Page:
Why not include teams in PED punishments?
01/13/2014 10:29 AM
01/13/2014 10:29 AM
So you may have missed it between all the playoff football, but major league baseball took a significant step toward effectively ending Alex Rodriguez's career over the weekend. An arbitrator adjusted Rodriguez's suspension down to 162 games plus the playoffs, meaning A-Rod will be 39 years old and basically have missed all of two seasons when he's again eligible.
The case is signficant for a lot of reasons, of course, most of them self-evident but here's one that's easy to miss:
The Yankees win.
The Yankees save the $25 million they were set to pay him this season, and can now be without a headache for which they've finally found the Advil.
Which brings up another point that needs to be mentioned more:
It's time that baseball include penalties forteams
in PED cases, not just players.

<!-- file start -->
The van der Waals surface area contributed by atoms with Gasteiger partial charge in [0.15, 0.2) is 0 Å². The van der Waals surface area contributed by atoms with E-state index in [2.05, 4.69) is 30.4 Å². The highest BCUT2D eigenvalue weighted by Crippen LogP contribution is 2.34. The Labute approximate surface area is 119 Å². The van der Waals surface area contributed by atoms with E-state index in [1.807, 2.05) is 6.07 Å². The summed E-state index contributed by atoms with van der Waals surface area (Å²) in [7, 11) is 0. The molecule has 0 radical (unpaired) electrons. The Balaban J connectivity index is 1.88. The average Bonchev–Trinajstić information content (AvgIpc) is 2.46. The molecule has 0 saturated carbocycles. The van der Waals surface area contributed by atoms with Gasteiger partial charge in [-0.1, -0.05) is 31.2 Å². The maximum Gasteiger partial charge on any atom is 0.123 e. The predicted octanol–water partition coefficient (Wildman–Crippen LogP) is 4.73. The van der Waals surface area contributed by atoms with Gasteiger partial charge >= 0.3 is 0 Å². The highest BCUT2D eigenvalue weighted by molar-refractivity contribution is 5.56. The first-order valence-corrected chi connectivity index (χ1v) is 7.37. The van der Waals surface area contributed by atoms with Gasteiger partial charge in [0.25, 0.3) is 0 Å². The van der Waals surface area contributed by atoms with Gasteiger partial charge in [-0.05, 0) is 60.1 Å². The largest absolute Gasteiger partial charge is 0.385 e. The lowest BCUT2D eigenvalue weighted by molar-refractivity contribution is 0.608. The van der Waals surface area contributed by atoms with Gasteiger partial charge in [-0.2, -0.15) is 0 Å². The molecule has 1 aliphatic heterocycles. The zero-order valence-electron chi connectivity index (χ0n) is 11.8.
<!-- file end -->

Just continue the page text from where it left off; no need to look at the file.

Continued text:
Now, this brings up all kinds of potential issues. Teams spying on players, for one. But if teams are benefitting from players using drugs, and now if some teams^ are benefitting from those players being suspended, then why shouldn't the teams share in the risk?
^Not all. The Yankees are something of an exception here. Nobody would argue the Brewers, for instance, are better off with Ryan Braun suspended.
You could make an argument, actually, that it is absolutely in a team's best competitive interests for a player to use PEDs. Especially an aging, or otherwise declining player. If the player's performance improves, good for the team. If the player gets caught, he's suspended, saving the team the salary.
Major league baseball has a lot to be proud of with its drug policy. No sport will ever fully eliminate performance enhancers, of course. The science, pressure, money, ego and fame are all too good and/or enticing. But MLB can credibly lay claim to the toughest policy in American sports.
It does have a pretty major loophole, though, without the teams incentivized in the movement.